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Law Educator, Esq.
Law Educator, Esq., Attorney
Category: Employment Law
Satisfied Customers: 114029
Experience:  20+ Years of Employment Law Experience
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I had a individual working at our property year

Customer Question

Hello I had a individual working at our property for a year or so, at one point in ( October of 2014) we had a robbery and the robber hit the employee in his head ( he had 3-5 stitches ), the individual insisted that he return to work as he needed the
money. So he returned to work the next day, we offered to compensate him for a paid week off and also offered to pay his medical bills. He said no as it was not a major injury and that he was fine and he will take care of the bills. Everything was okay after
that until april of 2015. He was working here and then he was let go for vandalizing the property and sleeping on the job. Now he is threatening to sue for unemployment ( he was on 1099 ) and also has filed a Illinois workers compensation lawsuit for his injury.
I have a notice of case filed on 5/14/15 and there is a hearing on 07/09/15. I am not sure how to proceed , this individual was offered compensation and pay for his medical bills however he refused it but once he was terminated from employment he is doing
all this. We are a small family owned business and do not have workers compensation insurance. Please advise me as to how to approach this problem. Thanks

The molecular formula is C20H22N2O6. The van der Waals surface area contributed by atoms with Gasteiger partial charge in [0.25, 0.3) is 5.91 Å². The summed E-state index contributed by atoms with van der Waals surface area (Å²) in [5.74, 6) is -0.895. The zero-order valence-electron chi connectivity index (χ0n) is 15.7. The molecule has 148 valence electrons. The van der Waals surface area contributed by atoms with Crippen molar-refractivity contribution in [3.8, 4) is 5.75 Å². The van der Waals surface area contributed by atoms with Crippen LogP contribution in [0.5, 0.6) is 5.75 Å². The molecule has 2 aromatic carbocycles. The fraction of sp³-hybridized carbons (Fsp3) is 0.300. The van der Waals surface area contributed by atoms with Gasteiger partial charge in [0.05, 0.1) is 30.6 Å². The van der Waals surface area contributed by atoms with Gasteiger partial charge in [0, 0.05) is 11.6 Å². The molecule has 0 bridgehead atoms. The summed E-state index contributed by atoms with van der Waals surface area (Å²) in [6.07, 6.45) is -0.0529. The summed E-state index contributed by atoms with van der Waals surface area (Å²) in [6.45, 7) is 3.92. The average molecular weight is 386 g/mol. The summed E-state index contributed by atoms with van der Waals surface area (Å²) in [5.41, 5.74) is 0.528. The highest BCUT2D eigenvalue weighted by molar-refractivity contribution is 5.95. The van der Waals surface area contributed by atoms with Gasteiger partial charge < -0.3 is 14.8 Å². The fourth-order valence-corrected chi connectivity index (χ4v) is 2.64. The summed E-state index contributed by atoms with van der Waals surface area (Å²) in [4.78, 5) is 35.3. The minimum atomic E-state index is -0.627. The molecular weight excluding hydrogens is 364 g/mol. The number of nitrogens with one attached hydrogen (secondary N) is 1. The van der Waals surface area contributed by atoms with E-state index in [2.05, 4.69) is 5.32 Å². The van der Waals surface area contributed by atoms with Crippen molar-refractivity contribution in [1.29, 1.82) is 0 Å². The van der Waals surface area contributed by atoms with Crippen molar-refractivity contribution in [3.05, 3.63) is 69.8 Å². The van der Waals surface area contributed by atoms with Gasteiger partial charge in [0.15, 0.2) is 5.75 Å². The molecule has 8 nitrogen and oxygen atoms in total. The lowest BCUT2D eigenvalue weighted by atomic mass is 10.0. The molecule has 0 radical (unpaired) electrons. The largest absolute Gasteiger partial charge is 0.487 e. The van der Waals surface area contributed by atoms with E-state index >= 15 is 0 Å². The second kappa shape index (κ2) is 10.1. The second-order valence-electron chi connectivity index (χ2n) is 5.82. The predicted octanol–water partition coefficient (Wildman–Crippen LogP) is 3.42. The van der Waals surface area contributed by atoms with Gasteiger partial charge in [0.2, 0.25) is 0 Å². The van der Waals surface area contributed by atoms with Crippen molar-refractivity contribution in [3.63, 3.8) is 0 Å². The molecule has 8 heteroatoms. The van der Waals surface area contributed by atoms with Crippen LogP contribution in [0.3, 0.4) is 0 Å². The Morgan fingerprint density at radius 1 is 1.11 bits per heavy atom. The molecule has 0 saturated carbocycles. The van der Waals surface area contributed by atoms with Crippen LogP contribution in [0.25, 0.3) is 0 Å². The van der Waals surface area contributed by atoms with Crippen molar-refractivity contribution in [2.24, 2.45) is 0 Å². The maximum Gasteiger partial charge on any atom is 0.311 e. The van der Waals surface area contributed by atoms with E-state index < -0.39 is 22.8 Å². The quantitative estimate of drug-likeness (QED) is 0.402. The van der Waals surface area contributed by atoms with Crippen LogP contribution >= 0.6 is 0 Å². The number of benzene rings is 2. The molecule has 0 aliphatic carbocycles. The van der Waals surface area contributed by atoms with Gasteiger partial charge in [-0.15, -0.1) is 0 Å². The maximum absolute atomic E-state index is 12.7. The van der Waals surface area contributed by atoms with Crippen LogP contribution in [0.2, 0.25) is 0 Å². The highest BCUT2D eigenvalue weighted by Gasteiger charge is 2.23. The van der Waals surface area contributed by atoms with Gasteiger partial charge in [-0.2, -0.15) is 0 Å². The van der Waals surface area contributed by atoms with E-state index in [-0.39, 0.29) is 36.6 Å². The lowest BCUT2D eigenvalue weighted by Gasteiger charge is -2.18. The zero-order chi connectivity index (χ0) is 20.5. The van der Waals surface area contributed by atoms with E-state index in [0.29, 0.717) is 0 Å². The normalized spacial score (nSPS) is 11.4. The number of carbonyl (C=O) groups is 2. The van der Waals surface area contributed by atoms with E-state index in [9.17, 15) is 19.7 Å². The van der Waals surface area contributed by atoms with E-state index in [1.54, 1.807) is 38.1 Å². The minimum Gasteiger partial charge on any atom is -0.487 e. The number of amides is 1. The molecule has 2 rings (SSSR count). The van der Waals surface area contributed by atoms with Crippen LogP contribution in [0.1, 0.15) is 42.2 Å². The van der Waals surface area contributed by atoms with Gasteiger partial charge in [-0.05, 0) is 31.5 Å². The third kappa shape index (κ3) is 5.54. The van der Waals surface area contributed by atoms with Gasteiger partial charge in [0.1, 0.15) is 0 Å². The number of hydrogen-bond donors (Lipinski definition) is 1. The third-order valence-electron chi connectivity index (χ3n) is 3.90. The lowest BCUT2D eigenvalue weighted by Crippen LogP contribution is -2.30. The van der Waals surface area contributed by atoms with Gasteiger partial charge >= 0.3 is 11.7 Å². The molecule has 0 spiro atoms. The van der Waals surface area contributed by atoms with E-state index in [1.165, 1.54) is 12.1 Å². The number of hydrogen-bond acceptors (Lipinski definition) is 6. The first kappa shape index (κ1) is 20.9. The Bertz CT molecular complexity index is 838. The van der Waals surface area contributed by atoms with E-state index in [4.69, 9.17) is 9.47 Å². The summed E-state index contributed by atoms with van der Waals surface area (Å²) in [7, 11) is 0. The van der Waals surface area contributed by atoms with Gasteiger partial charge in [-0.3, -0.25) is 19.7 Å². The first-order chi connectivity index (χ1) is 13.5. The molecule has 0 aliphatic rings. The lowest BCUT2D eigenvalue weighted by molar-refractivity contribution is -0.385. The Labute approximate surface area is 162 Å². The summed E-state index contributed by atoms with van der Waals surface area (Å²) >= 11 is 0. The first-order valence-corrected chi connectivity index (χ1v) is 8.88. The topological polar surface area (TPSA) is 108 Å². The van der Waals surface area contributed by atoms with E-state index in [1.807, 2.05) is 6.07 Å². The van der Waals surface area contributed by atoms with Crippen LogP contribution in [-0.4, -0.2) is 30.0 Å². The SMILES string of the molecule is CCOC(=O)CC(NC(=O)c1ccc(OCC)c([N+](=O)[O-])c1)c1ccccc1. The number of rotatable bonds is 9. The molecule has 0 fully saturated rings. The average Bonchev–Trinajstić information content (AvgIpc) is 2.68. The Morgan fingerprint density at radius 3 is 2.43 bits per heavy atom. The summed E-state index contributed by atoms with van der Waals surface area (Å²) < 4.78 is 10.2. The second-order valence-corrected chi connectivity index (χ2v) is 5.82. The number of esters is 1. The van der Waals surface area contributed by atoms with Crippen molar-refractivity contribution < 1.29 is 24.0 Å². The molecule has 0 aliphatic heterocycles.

Submitted: 1 year ago.
Category: Employment Law
Expert:  Law Educator, Esq. replied 1 year ago.
Thank you for your question. I look forward to working with you to provide you the information you are seeking for educational purposes only.
If he was an employee, then you had to provide workers compensation insurance under IL law. Thus, it means you are liable for providing coverage for the employee's injuries. If you can prove he never filed a claim for workers compensation with you within 45 days of the injury, then you have the defense that you offered to pay and file a report, but the employee refused.
Unfortunately, you need an attorney at this point to fight the case against him now he has filed against you and cannot go to the hearing unrepresented. You will also have to deal with the state workers compensation board for not providing workers compensation for your employees and will be fined and made to get insurance.
You say he was on a 1099, this would mean he would be an independent contractor. Thus, you are going to have to prove you did not direct his job, you did not provided him tools to do his job and he performed work that is not associated with your primary business, so this could be yet another issue because the department of labor can claim he was misclassified as an independent contractor and should have been an employee all along.
Under IL law, you have to prove:
1) The individual has been and will continue to be free from control or direction over the performance of service,
2) the service performed is outside the scope of the usual course of services performed by the contractor and
3) the individual is engaged in an independently established trade or business or the individual is deemed a legitimate sole proprietor or partnership under subsection c of ILCS Section 185/10.
If you can prove the above then you would not have to provide workers compensation for the person nor would you be liable for unemployment or misclassification. However, if he is an employee you can incur personal liability and fines, so even more you need to get a local attorney immediately to represent you in this matter and reevaluate how you hire people to perform the work this person was doing for you.

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